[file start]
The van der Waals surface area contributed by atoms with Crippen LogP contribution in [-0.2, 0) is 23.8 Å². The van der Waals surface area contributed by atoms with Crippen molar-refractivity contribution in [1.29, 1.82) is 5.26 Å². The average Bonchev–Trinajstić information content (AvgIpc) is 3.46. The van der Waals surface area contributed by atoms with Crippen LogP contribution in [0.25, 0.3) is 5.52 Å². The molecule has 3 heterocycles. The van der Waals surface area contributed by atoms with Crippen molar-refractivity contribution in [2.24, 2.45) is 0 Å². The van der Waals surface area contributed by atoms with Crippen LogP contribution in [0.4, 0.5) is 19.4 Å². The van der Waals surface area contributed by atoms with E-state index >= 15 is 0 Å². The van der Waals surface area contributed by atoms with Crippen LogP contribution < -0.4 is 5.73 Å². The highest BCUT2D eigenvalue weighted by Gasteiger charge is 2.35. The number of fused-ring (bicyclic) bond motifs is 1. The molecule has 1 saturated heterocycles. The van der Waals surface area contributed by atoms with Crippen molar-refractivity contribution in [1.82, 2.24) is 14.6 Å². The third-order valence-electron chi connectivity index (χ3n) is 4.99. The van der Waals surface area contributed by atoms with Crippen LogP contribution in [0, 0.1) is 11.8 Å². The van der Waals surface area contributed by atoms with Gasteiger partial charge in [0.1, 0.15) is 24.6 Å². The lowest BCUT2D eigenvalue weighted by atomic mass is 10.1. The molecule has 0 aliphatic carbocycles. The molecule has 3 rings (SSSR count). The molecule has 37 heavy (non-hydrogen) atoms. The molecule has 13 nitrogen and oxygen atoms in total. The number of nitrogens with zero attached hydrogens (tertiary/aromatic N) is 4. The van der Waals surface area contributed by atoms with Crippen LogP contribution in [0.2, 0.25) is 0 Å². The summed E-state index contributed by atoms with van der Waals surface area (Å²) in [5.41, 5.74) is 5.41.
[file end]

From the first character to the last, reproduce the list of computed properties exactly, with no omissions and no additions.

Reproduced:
The van der Waals surface area contributed by atoms with Crippen LogP contribution in [-0.2, 0) is 23.8 Å². The van der Waals surface area contributed by atoms with Crippen molar-refractivity contribution in [1.29, 1.82) is 5.26 Å². The average Bonchev–Trinajstić information content (AvgIpc) is 3.46. The van der Waals surface area contributed by atoms with Crippen LogP contribution in [0.25, 0.3) is 5.52 Å². The molecule has 3 heterocycles. The van der Waals surface area contributed by atoms with Crippen molar-refractivity contribution in [2.24, 2.45) is 0 Å². The van der Waals surface area contributed by atoms with Crippen LogP contribution in [0.4, 0.5) is 19.4 Å². The van der Waals surface area contributed by atoms with E-state index >= 15 is 0 Å². The van der Waals surface area contributed by atoms with Crippen LogP contribution < -0.4 is 5.73 Å². The highest BCUT2D eigenvalue weighted by Gasteiger charge is 2.35. The number of fused-ring (bicyclic) bond motifs is 1. The molecule has 1 saturated heterocycles. The van der Waals surface area contributed by atoms with Crippen molar-refractivity contribution in [1.82, 2.24) is 14.6 Å². The third-order valence-electron chi connectivity index (χ3n) is 4.99. The van der Waals surface area contributed by atoms with Crippen LogP contribution in [0, 0.1) is 11.8 Å². The van der Waals surface area contributed by atoms with Gasteiger partial charge in [0.1, 0.15) is 24.6 Å². The lowest BCUT2D eigenvalue weighted by atomic mass is 10.1. The molecule has 0 aliphatic carbocycles. The molecule has 3 rings (SSSR count). The molecule has 37 heavy (non-hydrogen) atoms. The molecule has 13 nitrogen and oxygen atoms in total. The number of nitrogens with zero attached hydrogens (tertiary/aromatic N) is 4. The van der Waals surface area contributed by atoms with Crippen LogP contribution in [0.2, 0.25) is 0 Å². The summed E-state index contributed by atoms with van der Waals surface area (Å²) in [5.41, 5.74) is 5.41.